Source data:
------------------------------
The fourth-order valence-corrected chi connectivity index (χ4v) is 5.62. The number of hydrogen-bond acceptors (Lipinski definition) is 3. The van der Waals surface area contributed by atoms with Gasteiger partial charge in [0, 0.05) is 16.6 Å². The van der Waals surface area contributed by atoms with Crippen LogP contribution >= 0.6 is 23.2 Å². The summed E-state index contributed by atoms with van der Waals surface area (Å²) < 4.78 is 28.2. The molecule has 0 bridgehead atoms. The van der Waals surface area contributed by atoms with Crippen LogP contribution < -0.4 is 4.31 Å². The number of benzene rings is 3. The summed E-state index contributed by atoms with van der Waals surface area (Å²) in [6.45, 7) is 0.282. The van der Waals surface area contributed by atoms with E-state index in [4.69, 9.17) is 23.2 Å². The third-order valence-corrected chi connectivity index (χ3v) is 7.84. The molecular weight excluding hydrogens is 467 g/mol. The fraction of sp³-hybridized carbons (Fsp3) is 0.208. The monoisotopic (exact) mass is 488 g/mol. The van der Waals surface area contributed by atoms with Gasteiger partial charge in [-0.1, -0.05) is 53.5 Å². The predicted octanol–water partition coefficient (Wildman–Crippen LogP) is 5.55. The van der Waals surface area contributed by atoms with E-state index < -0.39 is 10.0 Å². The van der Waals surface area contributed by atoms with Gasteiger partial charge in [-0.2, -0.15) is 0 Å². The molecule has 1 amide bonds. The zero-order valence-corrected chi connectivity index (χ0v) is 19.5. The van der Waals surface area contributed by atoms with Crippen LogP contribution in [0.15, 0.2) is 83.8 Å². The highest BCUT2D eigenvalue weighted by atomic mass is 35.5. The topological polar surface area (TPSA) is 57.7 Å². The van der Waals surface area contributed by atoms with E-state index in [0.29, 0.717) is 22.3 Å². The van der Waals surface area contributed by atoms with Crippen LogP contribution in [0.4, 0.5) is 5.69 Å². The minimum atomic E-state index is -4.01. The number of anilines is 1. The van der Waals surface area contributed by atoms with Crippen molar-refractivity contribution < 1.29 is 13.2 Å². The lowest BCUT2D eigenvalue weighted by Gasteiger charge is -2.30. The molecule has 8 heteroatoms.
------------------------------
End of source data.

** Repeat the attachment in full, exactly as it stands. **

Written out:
The fourth-order valence-corrected chi connectivity index (χ4v) is 5.62. The number of hydrogen-bond acceptors (Lipinski definition) is 3. The van der Waals surface area contributed by atoms with Gasteiger partial charge in [0, 0.05) is 16.6 Å². The van der Waals surface area contributed by atoms with Crippen LogP contribution >= 0.6 is 23.2 Å². The summed E-state index contributed by atoms with van der Waals surface area (Å²) < 4.78 is 28.2. The molecule has 0 bridgehead atoms. The van der Waals surface area contributed by atoms with Crippen LogP contribution < -0.4 is 4.31 Å². The number of benzene rings is 3. The summed E-state index contributed by atoms with van der Waals surface area (Å²) in [6.45, 7) is 0.282. The van der Waals surface area contributed by atoms with E-state index in [4.69, 9.17) is 23.2 Å². The third-order valence-corrected chi connectivity index (χ3v) is 7.84. The molecular weight excluding hydrogens is 467 g/mol. The fraction of sp³-hybridized carbons (Fsp3) is 0.208. The monoisotopic (exact) mass is 488 g/mol. The van der Waals surface area contributed by atoms with Gasteiger partial charge in [-0.1, -0.05) is 53.5 Å². The predicted octanol–water partition coefficient (Wildman–Crippen LogP) is 5.55. The van der Waals surface area contributed by atoms with E-state index < -0.39 is 10.0 Å². The van der Waals surface area contributed by atoms with Gasteiger partial charge in [-0.2, -0.15) is 0 Å². The molecule has 1 amide bonds. The zero-order valence-corrected chi connectivity index (χ0v) is 19.5. The van der Waals surface area contributed by atoms with Crippen LogP contribution in [0.15, 0.2) is 83.8 Å². The highest BCUT2D eigenvalue weighted by atomic mass is 35.5. The topological polar surface area (TPSA) is 57.7 Å². The van der Waals surface area contributed by atoms with E-state index in [0.29, 0.717) is 22.3 Å². The van der Waals surface area contributed by atoms with Crippen LogP contribution in [0.4, 0.5) is 5.69 Å². The minimum atomic E-state index is -4.01. The number of anilines is 1. The van der Waals surface area contributed by atoms with Crippen molar-refractivity contribution < 1.29 is 13.2 Å². The lowest BCUT2D eigenvalue weighted by Gasteiger charge is -2.30. The molecule has 8 heteroatoms.